Four EHIC myths busted

Man recuperates in bed
Rupert was starting to regret last night's breakdancing escapades
"Few EU countries pay the full cost of medical treatment as you’d expect from the NHS"
  • | by Kristian Dando

The European Health Insurance Card (EHIC) is one of the most useful things you can pack when travelling abroad.

It’ll provide you with the same level of state medical care as residents of the European Economic Area country that you’re in and best of all, it’s free.

According to, around one in 10 adults who’ve been abroad have used it to get free or reduced cost medical care.

But despite how useful it is, there’s still quite a lot of confusion as to what an EHIC can and can’t help you with.

So, let’s take a look at some of the common misconceptions around the EHIC, and put them right…

1. You don’t need travel insurance if you’ve got an EHIC

State care varies from country to country, and having an EHIC doesn’t mean you can expect to be treated as you would if you visited your local NHS hospital.

Few EU countries pay the full cost of medical treatment as you’d expect from the NHS. For example, in France a patient may be expected to pay for a consultation with a doctor up front, then have up to 70% of the cost reimbursed later. The patient may also be expected to contribute to the cost of staying in a hospital overnight.

There are also no guarantees that an ambulance will take you to a state hospital for emergency treatment, and many of the smaller hospitals and clinics found in holiday resorts are private. If you end up at a privately run clinic or hospital your EHIC may not be accepted.

So, while travel insurance isn’t a legal requirement like car insurance, it’s still highly advisable to buy some before you go abroad.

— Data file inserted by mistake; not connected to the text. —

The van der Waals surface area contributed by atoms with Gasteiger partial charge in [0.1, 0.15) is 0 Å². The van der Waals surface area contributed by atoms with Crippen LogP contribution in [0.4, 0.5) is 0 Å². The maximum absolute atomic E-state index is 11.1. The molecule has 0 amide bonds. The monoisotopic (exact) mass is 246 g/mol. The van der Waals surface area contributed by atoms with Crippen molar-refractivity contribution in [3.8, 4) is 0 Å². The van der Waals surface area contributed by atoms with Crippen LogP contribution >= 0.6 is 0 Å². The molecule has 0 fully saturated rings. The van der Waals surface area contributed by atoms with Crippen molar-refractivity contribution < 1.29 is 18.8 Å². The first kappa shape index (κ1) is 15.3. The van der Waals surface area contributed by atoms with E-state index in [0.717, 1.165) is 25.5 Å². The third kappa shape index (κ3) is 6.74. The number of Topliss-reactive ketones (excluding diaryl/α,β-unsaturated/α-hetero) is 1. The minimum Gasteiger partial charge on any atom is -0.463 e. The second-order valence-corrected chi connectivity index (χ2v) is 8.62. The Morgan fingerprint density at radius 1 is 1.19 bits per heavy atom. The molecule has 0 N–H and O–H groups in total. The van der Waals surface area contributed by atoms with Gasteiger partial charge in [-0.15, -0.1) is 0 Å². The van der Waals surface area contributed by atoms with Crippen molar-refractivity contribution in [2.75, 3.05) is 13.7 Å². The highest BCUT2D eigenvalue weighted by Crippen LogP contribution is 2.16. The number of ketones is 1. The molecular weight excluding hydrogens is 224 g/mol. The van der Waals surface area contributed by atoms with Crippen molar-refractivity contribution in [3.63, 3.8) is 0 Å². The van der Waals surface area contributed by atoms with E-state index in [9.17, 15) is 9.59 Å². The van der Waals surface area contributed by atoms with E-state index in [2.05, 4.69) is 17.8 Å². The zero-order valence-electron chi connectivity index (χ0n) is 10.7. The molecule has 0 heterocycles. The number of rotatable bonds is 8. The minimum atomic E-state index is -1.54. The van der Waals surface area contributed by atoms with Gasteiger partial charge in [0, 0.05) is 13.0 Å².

2. An EHIC will fly you home

The costs of a medical repatriation – getting you home if you’re injured, ill or worse – can be seriously expensive.

According to one insurer, the cost of flying one seriously ill British holidaymaker home from the Canary Islands by jet air ambulance was nearly £23,000 – but in most cases the costs will be covered by a reasonable travel insurance policy.

Without insurance, friends and family may end up having to pay to get you home.

Unfortunately, when it comes to repatriation, the EHIC is of no use at all. An EHIC doesn’t cover the cost of being flown home under medical supervision from any destination, and the government generally doesn’t pay for British holidaymakers to be flown home unless there are very unusual circumstances.

3. You have to pay for an EHIC

As we’ve alluded to, the best part of an EHIC is that it’s free. However, that hasn’t stopped all manner of dodgy sites offering to ‘arrange’ your EHIC application for a thumping £49.99 fee.

You can apply for the EHIC yourself on the NHS website. It literally takes about five minutes and doesn’t cost a penny.

4. The EHIC has got your back anywhere in the world

Well, the clue is in the name after all.

But even so, this didn’t stop 5% of respondents to a recent survey thinking that the EHIC’s coverage extends across the globe. Madness!

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